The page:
... for pricing decisions, they are only a starting point, with market conditions and other factors usually determining the most profitable price" (Gale, Cengage Learning, 2007, p.262). The laws of supply and demand and their associated curves are the instruments that economists employ to determine a price that will maximize profit. Key Points An important factor that impacts the law of supply and demand is that the law is reactive to the market. As was illustrated in the Atlantis apartments, raising prices would increase the revenue, but at some level the demand would drop. Likewise, if the prices rose and suppliers built more apartments the supply would reach saturation and there would be a surplus of units. The demand and supply would react...
4 Pages(1000 words)Essay

Supply and Demand

...Demand and Supply Response to question A Elasti of demand is responsiveness of the demand of a good to the changes in other economic variables (Ferguson, 1972). As such, elasticity of demand is important since it helps to determine the potential change in demand due to variation in prices. In addition, understanding elasticity helps policy makers and businesses to examine the possible market impact when there is an adjustment in the consumer purchasing behaviors. It should be noted that, if a small price change is accompanied by a big change in the amount of quantity demanded then the commodity is said to be elastic while for a case where a large price change is accompanied by a small change in the amount of quantity demanded...
2 Pages(500 words)Essay

Demand & Supply

... up. Along with the demand in the housing properties, the demand for housing rental is also increasing simultaneously. The essay looks into the different aspects of demand and supply of housing and how the prices change in responses to the changes in the demand for properties for residence. The first part of the essay makes a general discussion of the theories underlying the demand and supply for a commodity. The later part looks at the various aspects of the theories applied to this article under consideration. Relevant figures have been provided to support the essay. General Discussion on demand and supplyLaw of demand The quantity demanded is the amount of product that the consumers are willing to pay at the market determined price...
5 Pages(1250 words)Essay

Supply and Demand

...Effects of Natural Calamity on Demand and Supply World events, for instance, drought and floods, have affected demand and supply trends in free markets tremendously. A notable example is floods that occurred in Pakistan (2010). As a consequence, there was increased pricing of cotton. Thus, it was attributed to the drastic reduction in supply; which subsequently led to increase in equilibrium pricing. The event in Pakistan had a shift on its supply curve, but did not affect the demand curve. However, there also exist incidents where change on the demand curve does not affect the supply curve (Krugman, Wells, & Graddy, 2013). The law of demand in economics states that with all aspects (tastes, expectation, and income) held constant; highly...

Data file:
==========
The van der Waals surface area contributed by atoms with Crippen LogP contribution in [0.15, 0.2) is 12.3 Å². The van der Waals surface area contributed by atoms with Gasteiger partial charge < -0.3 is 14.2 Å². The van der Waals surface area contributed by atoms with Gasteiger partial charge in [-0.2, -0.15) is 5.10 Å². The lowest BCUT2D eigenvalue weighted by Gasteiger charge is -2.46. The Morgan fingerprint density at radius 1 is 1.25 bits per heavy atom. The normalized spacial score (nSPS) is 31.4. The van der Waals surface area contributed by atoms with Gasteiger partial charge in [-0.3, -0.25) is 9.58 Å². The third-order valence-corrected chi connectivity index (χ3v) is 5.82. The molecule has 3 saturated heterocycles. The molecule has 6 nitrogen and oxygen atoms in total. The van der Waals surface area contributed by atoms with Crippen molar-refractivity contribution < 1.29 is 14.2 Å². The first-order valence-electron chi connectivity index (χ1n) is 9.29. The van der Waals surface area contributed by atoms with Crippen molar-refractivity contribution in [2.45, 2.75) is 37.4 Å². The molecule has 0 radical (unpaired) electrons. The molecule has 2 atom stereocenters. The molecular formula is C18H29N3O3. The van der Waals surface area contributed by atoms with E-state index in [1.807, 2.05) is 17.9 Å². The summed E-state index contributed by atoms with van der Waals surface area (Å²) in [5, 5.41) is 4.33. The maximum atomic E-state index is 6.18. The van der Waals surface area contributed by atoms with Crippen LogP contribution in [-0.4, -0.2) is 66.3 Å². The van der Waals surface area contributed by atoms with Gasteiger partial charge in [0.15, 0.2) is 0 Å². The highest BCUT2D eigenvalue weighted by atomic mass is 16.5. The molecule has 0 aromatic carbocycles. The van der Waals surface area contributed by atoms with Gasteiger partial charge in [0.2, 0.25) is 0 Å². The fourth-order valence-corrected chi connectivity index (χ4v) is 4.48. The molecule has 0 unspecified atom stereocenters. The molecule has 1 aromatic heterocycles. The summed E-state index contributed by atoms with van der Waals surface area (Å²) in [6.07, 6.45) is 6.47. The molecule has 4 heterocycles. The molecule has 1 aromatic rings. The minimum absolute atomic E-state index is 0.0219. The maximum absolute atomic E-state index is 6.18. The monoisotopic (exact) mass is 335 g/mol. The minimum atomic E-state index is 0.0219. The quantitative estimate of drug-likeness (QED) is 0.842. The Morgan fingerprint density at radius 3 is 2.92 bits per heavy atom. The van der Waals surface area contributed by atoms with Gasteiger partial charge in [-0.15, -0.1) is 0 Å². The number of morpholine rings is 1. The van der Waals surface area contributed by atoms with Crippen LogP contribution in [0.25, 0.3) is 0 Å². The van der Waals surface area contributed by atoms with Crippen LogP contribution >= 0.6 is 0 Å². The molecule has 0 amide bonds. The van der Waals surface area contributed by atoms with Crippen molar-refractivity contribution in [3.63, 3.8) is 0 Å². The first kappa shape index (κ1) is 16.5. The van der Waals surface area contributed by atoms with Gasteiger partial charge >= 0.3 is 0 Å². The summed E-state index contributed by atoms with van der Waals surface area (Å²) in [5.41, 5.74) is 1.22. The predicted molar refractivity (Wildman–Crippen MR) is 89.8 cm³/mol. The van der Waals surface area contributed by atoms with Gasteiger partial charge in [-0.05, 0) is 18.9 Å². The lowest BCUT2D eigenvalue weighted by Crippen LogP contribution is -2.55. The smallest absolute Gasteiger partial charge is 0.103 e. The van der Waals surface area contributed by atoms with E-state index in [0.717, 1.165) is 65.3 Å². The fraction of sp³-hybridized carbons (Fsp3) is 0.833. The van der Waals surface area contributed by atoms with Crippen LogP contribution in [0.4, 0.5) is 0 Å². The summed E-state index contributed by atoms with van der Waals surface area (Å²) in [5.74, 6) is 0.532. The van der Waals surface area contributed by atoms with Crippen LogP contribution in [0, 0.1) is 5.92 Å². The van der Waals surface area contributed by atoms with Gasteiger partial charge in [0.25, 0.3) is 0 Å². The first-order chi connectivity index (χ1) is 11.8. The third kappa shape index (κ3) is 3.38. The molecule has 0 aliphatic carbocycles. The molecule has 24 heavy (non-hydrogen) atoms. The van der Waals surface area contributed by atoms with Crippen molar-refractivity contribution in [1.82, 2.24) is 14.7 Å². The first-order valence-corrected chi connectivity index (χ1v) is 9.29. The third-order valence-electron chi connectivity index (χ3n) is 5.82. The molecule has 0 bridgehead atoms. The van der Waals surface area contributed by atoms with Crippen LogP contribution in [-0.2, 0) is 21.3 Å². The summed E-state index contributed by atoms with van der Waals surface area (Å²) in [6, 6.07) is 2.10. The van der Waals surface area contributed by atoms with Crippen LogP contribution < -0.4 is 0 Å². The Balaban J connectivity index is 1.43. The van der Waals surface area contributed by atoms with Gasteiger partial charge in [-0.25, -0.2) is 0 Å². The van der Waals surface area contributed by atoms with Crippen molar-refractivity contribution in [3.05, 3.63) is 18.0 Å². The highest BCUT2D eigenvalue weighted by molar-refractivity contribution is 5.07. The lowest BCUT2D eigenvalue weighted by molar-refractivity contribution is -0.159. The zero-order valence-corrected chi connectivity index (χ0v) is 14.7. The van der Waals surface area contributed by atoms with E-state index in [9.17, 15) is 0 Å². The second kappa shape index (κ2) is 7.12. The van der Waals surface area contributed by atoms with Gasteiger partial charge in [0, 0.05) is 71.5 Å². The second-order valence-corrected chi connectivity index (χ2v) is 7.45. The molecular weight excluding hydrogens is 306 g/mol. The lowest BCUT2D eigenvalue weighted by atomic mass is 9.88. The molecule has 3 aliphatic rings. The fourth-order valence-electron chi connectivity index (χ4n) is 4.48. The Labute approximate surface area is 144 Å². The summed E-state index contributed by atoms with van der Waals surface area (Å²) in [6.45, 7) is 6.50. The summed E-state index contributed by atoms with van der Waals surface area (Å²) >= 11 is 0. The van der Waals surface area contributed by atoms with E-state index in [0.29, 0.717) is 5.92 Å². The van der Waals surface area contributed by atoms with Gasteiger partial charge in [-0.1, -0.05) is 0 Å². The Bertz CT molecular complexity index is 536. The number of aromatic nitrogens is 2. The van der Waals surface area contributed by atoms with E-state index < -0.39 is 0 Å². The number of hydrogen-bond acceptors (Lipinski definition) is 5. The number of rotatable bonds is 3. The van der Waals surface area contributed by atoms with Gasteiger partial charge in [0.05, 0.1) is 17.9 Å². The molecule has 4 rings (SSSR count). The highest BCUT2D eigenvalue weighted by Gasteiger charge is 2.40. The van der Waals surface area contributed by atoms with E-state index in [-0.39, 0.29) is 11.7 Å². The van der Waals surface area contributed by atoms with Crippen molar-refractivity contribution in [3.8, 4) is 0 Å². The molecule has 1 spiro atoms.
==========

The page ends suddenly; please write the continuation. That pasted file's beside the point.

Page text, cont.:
1 Pages(250 words)Essay

Scarcity, Choice and Opportunity Costs

... them. Scarcity is defined as that realistic condition in which the resources are limited and that in return prevents human wants from being satisfied to the extent which is desired. [Ext11]. This is the point where the economic problems formulate and the people in need of these resources are required to make choices between them. Scarcity of resources builds on their values and this in return favors those in demand of the resources. In other words, scarcity is what drives the economy. [Ext11]. Economic scarcity is subjected to the demand of resources and how limited those resources actually are. These functioning together are what formulate the “Principle of Scarcity”. This law states that if the desire for a limited resource is in excess...
6 Pages(1500 words)Term Paper
sponsored ads
We use cookies to create the best experience for you. Keep on browsing if you are OK with that, or find out how to manage cookies.

Let us find you another Essay on topic Impact of Scarcity and Choice on the Laws of Supply and Demand for FREE!

Contact Us